I have to admit it, Trevor Rabin is getting better. OK, that does sound like sarcasm, but I mean it sincerely. Given slightly meatier material to work with, he seems to aiming higher and pulling more sophisticated writing out of his hat. I don't think he's ever likely to reach the upper echelons of the film music world, but for feel good movies with broad dramatic strokes, he's coming up with some very effective scores. In his favour is a decent melodic sense, albeit in a simplistic, anthemic kind of way. There's little in the way of subtlety, but as I have noted elsewhere, in his considerably longer career, John Debney has probably written fewer memorable movie tunes than Rabin (even if Debney is by far the more technically accomplished).
With The Great Raid, Rabin showed that he could, if pushed, write some genuinely fetching music, even if leaning heavily on John Williams at times. Also, it was apparent that the Media Ventures sound was on its way out. In many ways, Flyboys continues the trend with slightly less subtlety and some fine action writing. From the early Dogfight to the rip-roaring Heroes, Rabin eschews looped percussion, electric guitars (the film is set in the First World War, after all) and makes the orchestra earn its way with some simplistic, but effective imitative counterpoint. There's a lot to be said for sophistication making action music more exciting; sometimes volume isn't everything. While the emphasis is on old fashioned heroism, the action also has a dramatic ebb and flow which ensures that it doesn't become overtly one dimensional.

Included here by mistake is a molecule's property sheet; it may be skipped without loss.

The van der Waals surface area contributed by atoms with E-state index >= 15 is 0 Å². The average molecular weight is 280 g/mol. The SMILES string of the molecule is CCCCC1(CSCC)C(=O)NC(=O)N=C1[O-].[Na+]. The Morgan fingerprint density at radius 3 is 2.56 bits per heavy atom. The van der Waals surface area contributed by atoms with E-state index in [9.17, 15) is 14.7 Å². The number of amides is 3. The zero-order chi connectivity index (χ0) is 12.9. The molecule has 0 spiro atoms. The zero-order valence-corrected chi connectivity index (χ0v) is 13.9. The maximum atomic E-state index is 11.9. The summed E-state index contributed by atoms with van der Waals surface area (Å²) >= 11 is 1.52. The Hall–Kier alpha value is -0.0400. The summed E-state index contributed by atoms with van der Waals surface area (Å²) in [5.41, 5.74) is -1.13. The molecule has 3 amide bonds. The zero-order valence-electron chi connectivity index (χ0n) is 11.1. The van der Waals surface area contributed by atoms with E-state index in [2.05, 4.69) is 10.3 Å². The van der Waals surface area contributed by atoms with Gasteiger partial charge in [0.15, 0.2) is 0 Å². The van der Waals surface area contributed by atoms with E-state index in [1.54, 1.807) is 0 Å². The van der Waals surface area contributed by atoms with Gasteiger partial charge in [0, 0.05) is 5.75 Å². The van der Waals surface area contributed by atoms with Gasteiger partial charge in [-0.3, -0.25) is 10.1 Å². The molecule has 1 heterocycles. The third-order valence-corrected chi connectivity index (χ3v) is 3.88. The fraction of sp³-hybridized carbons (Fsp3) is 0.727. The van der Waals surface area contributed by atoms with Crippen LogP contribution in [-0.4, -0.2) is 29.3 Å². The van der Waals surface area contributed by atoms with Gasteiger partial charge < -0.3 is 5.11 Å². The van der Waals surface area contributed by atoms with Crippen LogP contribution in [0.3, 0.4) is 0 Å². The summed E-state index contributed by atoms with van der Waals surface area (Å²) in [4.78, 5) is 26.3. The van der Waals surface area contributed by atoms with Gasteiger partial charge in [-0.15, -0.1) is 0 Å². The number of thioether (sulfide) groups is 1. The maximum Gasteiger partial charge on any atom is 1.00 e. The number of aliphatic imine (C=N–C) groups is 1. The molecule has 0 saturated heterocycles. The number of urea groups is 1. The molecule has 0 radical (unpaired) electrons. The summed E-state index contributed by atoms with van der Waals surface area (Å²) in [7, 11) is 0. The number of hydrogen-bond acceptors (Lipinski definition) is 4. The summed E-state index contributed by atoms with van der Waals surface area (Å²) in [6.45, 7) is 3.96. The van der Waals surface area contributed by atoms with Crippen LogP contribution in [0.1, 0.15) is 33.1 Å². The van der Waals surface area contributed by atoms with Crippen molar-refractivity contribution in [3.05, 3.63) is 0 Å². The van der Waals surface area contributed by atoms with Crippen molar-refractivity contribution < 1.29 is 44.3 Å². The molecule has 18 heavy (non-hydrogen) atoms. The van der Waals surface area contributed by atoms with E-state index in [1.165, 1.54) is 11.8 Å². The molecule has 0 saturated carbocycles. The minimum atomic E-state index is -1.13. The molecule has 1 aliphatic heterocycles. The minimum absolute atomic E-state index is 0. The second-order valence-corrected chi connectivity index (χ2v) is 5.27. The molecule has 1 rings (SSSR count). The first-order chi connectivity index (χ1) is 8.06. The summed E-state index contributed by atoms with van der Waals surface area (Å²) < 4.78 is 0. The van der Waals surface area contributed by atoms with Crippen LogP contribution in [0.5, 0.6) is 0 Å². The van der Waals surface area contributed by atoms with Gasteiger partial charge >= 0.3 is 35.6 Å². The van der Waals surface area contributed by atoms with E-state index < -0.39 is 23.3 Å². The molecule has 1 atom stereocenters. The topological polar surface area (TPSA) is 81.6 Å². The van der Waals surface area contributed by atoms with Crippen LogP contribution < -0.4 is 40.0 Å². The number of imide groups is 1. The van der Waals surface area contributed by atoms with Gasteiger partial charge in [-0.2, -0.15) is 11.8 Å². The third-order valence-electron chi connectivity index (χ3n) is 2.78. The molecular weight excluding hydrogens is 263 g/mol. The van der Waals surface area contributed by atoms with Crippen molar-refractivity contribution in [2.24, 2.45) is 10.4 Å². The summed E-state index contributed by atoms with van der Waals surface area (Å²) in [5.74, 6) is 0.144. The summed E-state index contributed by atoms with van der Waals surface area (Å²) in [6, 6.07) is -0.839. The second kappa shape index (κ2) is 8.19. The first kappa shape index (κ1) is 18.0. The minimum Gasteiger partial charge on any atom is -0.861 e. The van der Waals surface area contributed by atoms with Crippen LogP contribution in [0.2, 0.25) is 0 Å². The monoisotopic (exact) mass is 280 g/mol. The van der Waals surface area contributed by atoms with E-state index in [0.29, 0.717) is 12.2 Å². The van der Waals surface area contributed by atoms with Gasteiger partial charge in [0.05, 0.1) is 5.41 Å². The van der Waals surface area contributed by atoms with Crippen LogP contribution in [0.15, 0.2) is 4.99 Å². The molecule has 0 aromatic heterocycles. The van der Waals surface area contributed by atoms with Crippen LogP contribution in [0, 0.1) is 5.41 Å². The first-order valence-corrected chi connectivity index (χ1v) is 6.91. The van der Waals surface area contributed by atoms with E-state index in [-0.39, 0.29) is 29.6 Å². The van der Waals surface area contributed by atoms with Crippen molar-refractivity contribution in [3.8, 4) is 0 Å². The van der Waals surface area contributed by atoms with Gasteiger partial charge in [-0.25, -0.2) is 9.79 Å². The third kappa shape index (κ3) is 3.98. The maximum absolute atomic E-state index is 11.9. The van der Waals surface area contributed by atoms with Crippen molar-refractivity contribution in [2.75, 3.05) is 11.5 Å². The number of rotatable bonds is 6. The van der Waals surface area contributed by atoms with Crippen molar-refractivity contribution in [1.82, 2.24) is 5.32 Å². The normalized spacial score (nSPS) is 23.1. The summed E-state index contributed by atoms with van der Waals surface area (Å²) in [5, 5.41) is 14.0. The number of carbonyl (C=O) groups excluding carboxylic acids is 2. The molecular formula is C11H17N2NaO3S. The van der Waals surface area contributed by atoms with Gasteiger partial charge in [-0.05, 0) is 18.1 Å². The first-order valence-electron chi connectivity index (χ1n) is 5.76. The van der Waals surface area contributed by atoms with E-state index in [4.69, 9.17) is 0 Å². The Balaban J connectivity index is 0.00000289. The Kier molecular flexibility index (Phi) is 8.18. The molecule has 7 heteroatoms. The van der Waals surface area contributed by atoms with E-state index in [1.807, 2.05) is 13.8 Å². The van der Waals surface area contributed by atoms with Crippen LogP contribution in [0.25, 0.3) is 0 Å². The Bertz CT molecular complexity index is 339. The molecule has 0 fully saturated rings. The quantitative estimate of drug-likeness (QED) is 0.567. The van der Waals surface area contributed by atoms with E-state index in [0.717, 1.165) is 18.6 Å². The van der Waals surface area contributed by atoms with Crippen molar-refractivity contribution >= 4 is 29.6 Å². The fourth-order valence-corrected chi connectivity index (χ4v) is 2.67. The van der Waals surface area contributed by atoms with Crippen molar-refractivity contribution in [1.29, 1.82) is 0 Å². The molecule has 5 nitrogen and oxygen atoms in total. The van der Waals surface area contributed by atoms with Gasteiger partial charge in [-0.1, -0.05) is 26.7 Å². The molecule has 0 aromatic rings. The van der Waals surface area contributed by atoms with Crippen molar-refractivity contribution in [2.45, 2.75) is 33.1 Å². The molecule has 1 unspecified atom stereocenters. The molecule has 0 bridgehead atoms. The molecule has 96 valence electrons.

Most of the quieter material is gently upbeat, using glimpses of the simple, but effective main theme (which, in places starts to veer towards Williams The Patriot, especially with its woodwind counterpoint). Battle Hymn offers the score's darkest moment, a striking choral elegy, briefly interrupted by a rather out of place percussion outburst. While hardly technically complex in its deployment, the chorus makes a hair raising addition to the equally dark, but very exciting Black Falcon, which only resolves towards the general mood of heroism toward the end. It would be churlish to deny that this is a fun score; sure it's no Blue Max, but then few things are and in any event, Goldsmith was writing for a rather less flashy film. It's certainly a Rabin score that is actually worth more than a single listen as the more complex writing gives the ears and brain something to chew on beyond the first time through.